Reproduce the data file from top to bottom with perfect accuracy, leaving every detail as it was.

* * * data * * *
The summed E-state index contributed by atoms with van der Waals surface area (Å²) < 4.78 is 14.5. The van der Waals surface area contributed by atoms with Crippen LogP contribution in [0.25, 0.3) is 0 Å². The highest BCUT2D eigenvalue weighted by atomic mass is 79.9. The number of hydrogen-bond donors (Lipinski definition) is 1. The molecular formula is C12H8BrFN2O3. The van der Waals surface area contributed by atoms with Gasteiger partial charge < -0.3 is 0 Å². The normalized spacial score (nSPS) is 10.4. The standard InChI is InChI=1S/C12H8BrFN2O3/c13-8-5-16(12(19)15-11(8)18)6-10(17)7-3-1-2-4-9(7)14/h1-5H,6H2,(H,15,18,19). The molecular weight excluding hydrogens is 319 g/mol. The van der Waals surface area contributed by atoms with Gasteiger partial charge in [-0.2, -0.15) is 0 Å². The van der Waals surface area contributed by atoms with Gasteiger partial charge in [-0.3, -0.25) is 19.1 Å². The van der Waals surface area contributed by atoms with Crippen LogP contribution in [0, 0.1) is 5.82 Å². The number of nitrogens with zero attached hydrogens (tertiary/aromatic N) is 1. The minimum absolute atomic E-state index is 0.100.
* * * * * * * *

The summed E-state index contributed by atoms with van der Waals surface area (Å²) < 4.78 is 14.5. The van der Waals surface area contributed by atoms with Crippen LogP contribution in [0.25, 0.3) is 0 Å². The highest BCUT2D eigenvalue weighted by atomic mass is 79.9. The number of hydrogen-bond donors (Lipinski definition) is 1. The molecular formula is C12H8BrFN2O3. The van der Waals surface area contributed by atoms with Gasteiger partial charge < -0.3 is 0 Å². The normalized spacial score (nSPS) is 10.4. The standard InChI is InChI=1S/C12H8BrFN2O3/c13-8-5-16(12(19)15-11(8)18)6-10(17)7-3-1-2-4-9(7)14/h1-5H,6H2,(H,15,18,19). The molecular weight excluding hydrogens is 319 g/mol. The van der Waals surface area contributed by atoms with Gasteiger partial charge in [-0.2, -0.15) is 0 Å². The van der Waals surface area contributed by atoms with Gasteiger partial charge in [-0.3, -0.25) is 19.1 Å². The van der Waals surface area contributed by atoms with Crippen LogP contribution in [0, 0.1) is 5.82 Å². The number of nitrogens with zero attached hydrogens (tertiary/aromatic N) is 1. The minimum absolute atomic E-state index is 0.100.